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Iced Earth | Dark Genesis | review | metal | Lollipop
Dark Genesis (Century Media)
by Martin Popoff
Man, leafing through this first-rate box, you think, chock one up for the little guy. Here's a band, nearly 20 years down the dustpipe of the dream, underground by most measures, seeing a fully elegant presentation of their blood, sweat, and toil. You feel like you've cracked open a secret tome, and that there's some presence, perhaps a chrome-clad guardian angel, that rewards the true at heart despite their lack of accolades. One that patiently and without irony wants to tell their story, despite the toilers dedicating their lives to a thankless task in a foregone and accursed conclusion of a music genre. Such is the tale of Jon Schaffer, endearingly retold by archivist Sumit Chandra over ten pages of the 32-page book stitched into this set.
As you listen to the desperate yet determined and professional (and exclusive) Enter the Realm demo that opens this five-disc box, you read about Schaffer fleeing a bad homelife in Indiana to live in his car and abandoned buildings in Florida. You then progress through the first three records, not surprisingly disowned or at least disparaged by perfectionist Schaffer, also not surprisingly firmly among fan favorites, the receiver of Iced Earth's dark anti-power metal able to osmose the dedication of the makers of this melancholic Gothic post-Maiden trilogy. As you wade through Chandra's meticulously recounted and detailed band history, you also see the band's graphic and photographic presence progress, through many rare photos both live and seriously posed (and seriously not for posers). As the tale winds down, focus shifts to all the lyrics of the three albums, presented with new comic art images rejuvenating these anachronistic metal vignettes, each collection of tracks remastered, as if anybody but Jon saw serious fault with the originals.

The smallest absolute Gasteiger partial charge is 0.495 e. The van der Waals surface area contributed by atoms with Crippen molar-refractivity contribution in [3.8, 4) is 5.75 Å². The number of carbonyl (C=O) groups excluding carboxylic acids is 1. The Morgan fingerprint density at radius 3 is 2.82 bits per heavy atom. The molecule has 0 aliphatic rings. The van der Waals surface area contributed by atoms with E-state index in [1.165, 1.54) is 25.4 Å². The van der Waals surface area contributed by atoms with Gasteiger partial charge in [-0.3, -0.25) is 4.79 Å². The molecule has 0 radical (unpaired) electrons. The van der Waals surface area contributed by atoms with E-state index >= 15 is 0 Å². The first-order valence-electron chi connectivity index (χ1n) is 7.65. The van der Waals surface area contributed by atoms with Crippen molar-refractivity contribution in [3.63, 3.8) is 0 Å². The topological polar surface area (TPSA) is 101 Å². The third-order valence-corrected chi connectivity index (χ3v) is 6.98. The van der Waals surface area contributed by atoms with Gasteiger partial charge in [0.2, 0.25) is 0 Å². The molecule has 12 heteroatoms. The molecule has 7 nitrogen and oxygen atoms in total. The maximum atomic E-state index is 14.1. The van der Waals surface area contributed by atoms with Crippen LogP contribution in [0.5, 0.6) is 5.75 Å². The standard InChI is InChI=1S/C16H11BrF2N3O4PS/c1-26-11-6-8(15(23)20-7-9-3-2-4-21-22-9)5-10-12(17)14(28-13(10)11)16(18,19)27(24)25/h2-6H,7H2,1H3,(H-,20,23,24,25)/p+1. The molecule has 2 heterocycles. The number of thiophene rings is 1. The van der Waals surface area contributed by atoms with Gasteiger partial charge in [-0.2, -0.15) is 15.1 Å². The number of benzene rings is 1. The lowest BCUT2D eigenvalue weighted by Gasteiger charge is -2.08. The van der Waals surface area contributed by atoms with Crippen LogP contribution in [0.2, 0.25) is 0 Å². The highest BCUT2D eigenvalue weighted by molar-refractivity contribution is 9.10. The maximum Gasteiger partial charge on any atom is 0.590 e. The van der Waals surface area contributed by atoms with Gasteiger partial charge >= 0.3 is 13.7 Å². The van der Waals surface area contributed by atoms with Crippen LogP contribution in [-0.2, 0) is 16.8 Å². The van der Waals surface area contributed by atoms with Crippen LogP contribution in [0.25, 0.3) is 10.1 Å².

Finally, it all comes full circle, with Jon writing a long love letter of appreciation to the bands that helped him through a rough childhood (as the immortal Foghat once said, "When I was stone blue, rock'n'roll sure helped me through"). It's a poignant bit of writing from Schaffer, and it is, of course, underscored and soundtracked by the brand new 11-song cover album, which takes on greater significance when you immerse yourself in the metal life of Schaffer and his unwavering eye to the dream. Each of these classics (from the likes of Maiden, AC/DC, BÖC, Alice, Sabbath, Priest, and original dreamweavers, Kiss), gets the unmistakable, sharp and slightly chaotic Iced Earth treatment, characterized more by the vocal howl of a man perhaps more Icey and Earthy than Schaffer, vocalist Matthew Barlow, who sells every dream Jon conjures with vocal eyes that scream and stare right through you. All told, Dark Genesis becomes a fitting recap, as well as a talisman of hope, a boxful of testimony that middle earth metal can build a mountain, one fan at a time, and that excellence in any field - if all is right with karma - will be recognized, budgetary constrictions be damned.
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